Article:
In summation, we are highly valued. He made us new and perfectly holy. See yourself as God sees you. The old has gone and the new has come. We are forever in Him, righteous and accepted and totally forgiven. God isn't mad at you or disappointed in you. You are loved and highly favored and of extreme worth and value do not let anyone take away this truth from you. 
Image courtesy of Stuart Miles at FreeDigitalPhotos.net

Tuesday, June 20, 2017

Great Grace: True Repentance

33 And with great power the apostles gave witness to the resurrection of the Lord Jesus. And great grace was upon them all. Acts 4:33 NKJV

We've been in an extended study of God's great Grace. As of late, we've been examining the implications of the complete and total forgiveness His great Grace procured for us in the Finished Work. We've seen how forgiven we are in Christ. We've addressed the issue of broken fellowship if we sin and the confession of sins for the believer.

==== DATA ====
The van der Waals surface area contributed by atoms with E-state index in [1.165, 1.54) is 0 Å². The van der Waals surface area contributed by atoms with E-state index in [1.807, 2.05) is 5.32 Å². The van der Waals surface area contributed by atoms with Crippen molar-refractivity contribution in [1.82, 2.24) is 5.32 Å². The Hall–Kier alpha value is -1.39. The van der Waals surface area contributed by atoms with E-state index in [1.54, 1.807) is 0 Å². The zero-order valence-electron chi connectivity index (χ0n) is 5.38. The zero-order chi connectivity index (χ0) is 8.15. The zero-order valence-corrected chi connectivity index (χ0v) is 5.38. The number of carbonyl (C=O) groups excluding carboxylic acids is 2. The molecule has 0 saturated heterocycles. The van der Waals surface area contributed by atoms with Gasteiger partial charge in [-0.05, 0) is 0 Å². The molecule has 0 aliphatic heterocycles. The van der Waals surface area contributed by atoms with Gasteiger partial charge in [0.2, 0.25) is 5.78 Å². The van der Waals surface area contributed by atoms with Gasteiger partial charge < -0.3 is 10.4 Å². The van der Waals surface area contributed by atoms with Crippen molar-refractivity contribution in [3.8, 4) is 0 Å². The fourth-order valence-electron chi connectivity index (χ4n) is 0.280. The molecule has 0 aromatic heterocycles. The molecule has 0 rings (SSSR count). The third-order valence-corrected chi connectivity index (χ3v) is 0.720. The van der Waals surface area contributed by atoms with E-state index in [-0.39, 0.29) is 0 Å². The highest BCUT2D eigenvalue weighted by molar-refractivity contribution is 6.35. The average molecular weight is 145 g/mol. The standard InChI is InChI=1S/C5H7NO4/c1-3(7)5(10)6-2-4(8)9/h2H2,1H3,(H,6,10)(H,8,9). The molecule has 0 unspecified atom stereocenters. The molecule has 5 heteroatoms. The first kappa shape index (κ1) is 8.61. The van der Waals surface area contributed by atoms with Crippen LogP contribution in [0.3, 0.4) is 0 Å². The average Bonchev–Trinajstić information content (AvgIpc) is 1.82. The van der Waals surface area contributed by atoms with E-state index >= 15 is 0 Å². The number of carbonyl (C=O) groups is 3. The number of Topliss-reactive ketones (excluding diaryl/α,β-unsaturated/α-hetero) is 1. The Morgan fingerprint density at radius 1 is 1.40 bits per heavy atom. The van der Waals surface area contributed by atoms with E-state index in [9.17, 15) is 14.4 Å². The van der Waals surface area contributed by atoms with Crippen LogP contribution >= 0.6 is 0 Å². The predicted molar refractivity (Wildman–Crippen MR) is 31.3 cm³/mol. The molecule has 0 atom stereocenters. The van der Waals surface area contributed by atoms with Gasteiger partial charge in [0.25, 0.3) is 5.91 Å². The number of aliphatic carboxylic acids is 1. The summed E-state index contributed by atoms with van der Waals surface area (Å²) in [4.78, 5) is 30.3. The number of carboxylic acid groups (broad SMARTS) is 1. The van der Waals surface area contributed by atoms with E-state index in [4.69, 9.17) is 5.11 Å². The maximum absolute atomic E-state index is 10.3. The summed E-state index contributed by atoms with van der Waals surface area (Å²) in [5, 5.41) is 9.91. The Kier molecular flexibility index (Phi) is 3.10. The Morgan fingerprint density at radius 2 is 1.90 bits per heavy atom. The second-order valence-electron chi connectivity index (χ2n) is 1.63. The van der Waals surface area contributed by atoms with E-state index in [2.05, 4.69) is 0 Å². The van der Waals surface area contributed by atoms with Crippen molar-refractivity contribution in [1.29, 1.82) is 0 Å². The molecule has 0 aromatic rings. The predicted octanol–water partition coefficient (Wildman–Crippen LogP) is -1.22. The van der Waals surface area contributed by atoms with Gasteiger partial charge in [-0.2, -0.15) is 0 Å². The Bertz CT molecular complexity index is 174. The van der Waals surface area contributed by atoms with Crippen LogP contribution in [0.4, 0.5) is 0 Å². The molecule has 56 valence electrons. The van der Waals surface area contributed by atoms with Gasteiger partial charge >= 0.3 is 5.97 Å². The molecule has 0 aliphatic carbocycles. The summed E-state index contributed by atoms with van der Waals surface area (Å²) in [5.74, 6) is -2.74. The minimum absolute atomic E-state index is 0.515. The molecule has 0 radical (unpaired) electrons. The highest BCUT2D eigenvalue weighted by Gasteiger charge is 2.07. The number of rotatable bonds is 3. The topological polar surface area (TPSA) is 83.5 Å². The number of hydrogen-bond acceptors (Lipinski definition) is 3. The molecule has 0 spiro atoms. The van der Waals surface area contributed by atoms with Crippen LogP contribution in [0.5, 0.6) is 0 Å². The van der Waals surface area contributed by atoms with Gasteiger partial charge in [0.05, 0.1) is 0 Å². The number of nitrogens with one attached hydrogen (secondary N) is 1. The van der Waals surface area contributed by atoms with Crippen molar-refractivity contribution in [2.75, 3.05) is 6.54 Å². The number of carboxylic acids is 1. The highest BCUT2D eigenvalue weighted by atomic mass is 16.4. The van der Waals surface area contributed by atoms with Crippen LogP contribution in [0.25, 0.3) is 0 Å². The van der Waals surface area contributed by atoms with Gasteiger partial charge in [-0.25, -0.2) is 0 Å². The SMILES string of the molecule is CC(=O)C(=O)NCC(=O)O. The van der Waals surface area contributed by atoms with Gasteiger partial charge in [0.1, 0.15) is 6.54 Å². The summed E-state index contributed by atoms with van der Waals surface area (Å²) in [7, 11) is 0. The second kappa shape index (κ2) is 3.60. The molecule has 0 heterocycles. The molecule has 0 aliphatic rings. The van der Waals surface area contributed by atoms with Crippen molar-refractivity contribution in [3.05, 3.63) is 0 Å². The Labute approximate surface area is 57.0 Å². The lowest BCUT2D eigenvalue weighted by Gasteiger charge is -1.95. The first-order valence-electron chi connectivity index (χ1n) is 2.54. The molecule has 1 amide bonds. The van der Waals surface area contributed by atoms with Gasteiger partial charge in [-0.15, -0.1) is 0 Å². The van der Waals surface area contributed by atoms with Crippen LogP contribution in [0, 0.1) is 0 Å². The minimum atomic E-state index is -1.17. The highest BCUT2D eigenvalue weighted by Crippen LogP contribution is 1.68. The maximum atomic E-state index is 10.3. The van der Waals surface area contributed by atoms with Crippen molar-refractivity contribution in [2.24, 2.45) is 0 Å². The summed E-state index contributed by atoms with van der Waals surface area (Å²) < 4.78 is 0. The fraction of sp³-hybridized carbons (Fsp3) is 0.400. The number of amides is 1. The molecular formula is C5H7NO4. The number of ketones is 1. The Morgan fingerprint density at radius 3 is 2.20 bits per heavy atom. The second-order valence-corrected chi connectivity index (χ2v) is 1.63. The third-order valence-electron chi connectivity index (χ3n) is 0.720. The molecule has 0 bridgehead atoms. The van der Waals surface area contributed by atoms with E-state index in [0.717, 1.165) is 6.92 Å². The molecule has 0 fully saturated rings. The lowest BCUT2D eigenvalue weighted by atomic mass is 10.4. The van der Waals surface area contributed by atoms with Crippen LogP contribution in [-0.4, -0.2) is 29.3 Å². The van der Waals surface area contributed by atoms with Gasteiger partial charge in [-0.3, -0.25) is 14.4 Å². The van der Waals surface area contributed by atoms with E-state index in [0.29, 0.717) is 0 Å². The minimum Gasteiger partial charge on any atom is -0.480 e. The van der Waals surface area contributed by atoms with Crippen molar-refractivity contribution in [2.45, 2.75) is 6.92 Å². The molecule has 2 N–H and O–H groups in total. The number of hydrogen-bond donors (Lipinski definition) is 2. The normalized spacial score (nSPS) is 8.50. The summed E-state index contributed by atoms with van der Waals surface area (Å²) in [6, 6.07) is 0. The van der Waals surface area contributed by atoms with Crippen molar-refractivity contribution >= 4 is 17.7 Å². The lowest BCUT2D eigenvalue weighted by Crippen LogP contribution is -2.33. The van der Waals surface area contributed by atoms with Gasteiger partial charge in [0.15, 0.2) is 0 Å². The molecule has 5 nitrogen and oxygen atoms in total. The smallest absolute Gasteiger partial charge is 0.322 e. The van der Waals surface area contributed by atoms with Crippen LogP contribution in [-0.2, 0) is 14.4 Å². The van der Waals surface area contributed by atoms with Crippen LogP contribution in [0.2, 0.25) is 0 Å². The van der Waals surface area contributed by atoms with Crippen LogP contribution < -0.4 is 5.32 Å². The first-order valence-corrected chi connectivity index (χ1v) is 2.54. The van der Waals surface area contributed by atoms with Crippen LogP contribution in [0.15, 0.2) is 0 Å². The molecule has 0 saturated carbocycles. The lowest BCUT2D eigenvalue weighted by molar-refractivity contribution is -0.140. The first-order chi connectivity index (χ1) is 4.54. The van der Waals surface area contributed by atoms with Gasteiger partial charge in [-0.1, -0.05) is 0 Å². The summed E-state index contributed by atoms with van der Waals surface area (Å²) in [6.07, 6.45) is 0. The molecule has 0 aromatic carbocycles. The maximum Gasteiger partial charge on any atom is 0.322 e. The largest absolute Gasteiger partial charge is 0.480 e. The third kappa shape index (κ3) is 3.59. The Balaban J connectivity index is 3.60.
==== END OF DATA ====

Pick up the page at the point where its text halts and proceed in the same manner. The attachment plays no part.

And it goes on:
As we began digging deep into the truth of total forgiveness in Christ, past present and future, we also had to tackle this issue of what exactly happens when we sin. The New Covenant has an answer for this but so does religious tradition. We've been dealing with this traditional checklist and revealing the light of New Covenant truth over the concepts of men, here to review the checklist).

 Over the recent weeks, we've answered these concepts in light of Grace. Today, I want to deal with this issue of repentance. I then want to reveal the New Covenant "checklist" for when a believer sins.

 Now if you're a regular reader, you know I've addressed this topic of repentance before, here and here. Yet, it still bears going over this topic again. If you turn on Christian Television or radio you will constantly have this religious checklist about your sin taught in some fashion.